Step 1: Cook the barley in 1 1/2 cups water by bringing to a boil, then lowering to a simmer. Cover, and cook 20-30 minutes, until all water is absorbed and barley is soft. Add more water if needed during cooking. Let cool.

 

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Step 2: Chop all your veggies and place in a large bowl. Mix the oil and vinegars, and salt & pepper if using. Pour over the veggies.

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Step 3: Combine the cooled barley with the veggies and mix well. Now you have a giant side dish, snacks all week, or a super healthy and vegetarian main course.

 

Simple sauteed power greens

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One of the things I like best about growing up is changing tastes. When I was little, I had an on-off relationships with most vegetables, notably mushrooms. I loved them one week, and hated them the next. With growing up comes changing ideas of what tastes good, and I love it. I can be more creative, try different ingredients and recipes, and cook things that are good for me at which I would have turned up my nose years ago.
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One of those things is kale. Since I worked on a CSA farm and tried Kale Chips for the first time, I have been looking for more ways to use this power green more often. One excellent option is in soup, like the Olive Garden copycat of Zuppa Toscana I made. Delicious and packed with healthy ingredients.
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So as I had recently purchased more kale at Sprouts Farmers Market, along with some golden beets and fresh garlic heads, I decided to try another kale classic: Italian Sauteed Greens. I’m sure this is yet another popular side dish with a long and debated over past. But basically it’s garlic and olive oil with various greens sauteed lightly, and usually a tangy dressing like vinegar or lemon juice added. Also it is sometimes spicy, but since I’m a wuss I did not add hot peppers or hot pepper flakes. Feel free to if you love heartburn.
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Ingredients:
1 bunch kale, cut into small strips
1 bunch beet leaves, in small strips
3-4 cloves garlic, diced
2 tbsp good quality olive oil
1/4 cup sour liquid (I used banana pepper liquid and 3 tbsp lemon juice, you can also use any type of vinegar)
Sprinkle of sea salt
3-4 banana pepper or hot pepper rings

Step 1: Dice up your garlic into bits. You can use a garlic press or chopper if you want.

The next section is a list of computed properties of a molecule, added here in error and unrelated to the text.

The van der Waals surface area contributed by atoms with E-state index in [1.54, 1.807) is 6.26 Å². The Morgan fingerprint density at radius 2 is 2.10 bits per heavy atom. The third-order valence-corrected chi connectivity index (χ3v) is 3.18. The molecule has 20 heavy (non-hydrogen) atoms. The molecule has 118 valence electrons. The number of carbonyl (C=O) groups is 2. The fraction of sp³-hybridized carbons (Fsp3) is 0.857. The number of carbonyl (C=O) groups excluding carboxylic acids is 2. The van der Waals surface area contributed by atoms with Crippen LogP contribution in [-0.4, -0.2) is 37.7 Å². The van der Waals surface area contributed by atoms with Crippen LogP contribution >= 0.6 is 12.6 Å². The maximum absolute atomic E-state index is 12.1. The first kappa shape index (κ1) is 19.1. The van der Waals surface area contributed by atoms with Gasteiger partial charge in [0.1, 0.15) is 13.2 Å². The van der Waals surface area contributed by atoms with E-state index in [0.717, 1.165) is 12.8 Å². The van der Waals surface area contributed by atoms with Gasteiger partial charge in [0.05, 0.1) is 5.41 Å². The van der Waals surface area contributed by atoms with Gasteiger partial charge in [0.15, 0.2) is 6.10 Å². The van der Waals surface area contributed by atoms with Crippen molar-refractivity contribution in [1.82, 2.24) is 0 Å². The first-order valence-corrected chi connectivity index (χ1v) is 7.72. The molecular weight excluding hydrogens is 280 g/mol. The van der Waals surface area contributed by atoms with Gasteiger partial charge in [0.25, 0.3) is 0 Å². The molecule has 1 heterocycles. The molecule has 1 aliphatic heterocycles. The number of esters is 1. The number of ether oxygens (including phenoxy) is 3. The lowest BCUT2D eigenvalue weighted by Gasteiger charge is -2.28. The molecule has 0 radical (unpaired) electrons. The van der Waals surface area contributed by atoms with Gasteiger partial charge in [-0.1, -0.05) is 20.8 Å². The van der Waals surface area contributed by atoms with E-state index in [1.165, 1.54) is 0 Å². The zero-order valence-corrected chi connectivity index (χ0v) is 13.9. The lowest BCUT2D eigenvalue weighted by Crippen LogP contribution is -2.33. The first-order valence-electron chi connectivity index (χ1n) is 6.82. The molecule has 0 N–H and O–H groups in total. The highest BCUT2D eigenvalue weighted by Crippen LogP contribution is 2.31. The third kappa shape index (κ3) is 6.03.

Step 2: Saute the garlic in 2 tbsp olive oil 4-5 minutes, you should be able to smell it.

Step 3: Cut the greens into thin strips. Add to the pan, and cover tightly. Let it steam in the garlic oil for 10-15 minutes, or until fully wilted.

These greens were so vibrant and lovely even before cooking! All that heart-healthy nutrient-packed deliciousness…

Step 4: Add your sour notes, lemon juice and banana peppers. Stir, cover, and saute another 5-10 minutes.

Banana pepper rings are a new love of mine. I put them on tuna sandwiches, on pizza, into my greens… they’re awesome. And lemon juice is a necessity for life.

Step 5: Once wilted and everything is combined, move to plate and garnish as you like.

I added a little sprinkle of fresh Parmesan cheese and some sea salt. It was the most perfect balance, and the tart juices took away a lot of the harsh bitterness most people don’t like about greens.

These greens were tangy and delicious, and if you enjoy spicy food would go great with some hot peppers.  I also had some cottage cheese on the side, to complete a whole, light lunch. It’s filling without feeling stuffed, and ridiculously good for you.

Mmmmmm…

What’s your favorite way to cook greens?

Souppa like Zuppa Toscana

I still had some sausage left over from my sausage gravy & biscuits, plus half a bunch of kale that hadn’t been made into kale chips. (If you’ve never tried kale chips, I definitely recommend it! Kale is super good for you but can be bitter, and this is a super simple way to get your leafy greens). A quick internet search for “sausage and kale” quickly showed a trend towards this “Zuppa Toscana” that Olive Garden makes (don’t sue me please!) that lots of people claim to mimic.

Well as any loyal reader knows, I’m not a ‘by-the-book’ recipe follower, so I just took the general idea and ran with it. What happened was a simple, delicious soup that quite frankly surprised me with how tasty it was. With really only 4 ingredients and 30 minutes, a warm, filling and complex soup for dinner can be yours!

Ingredients:
1/2 pound sausage
1/2 bunch kale, shredded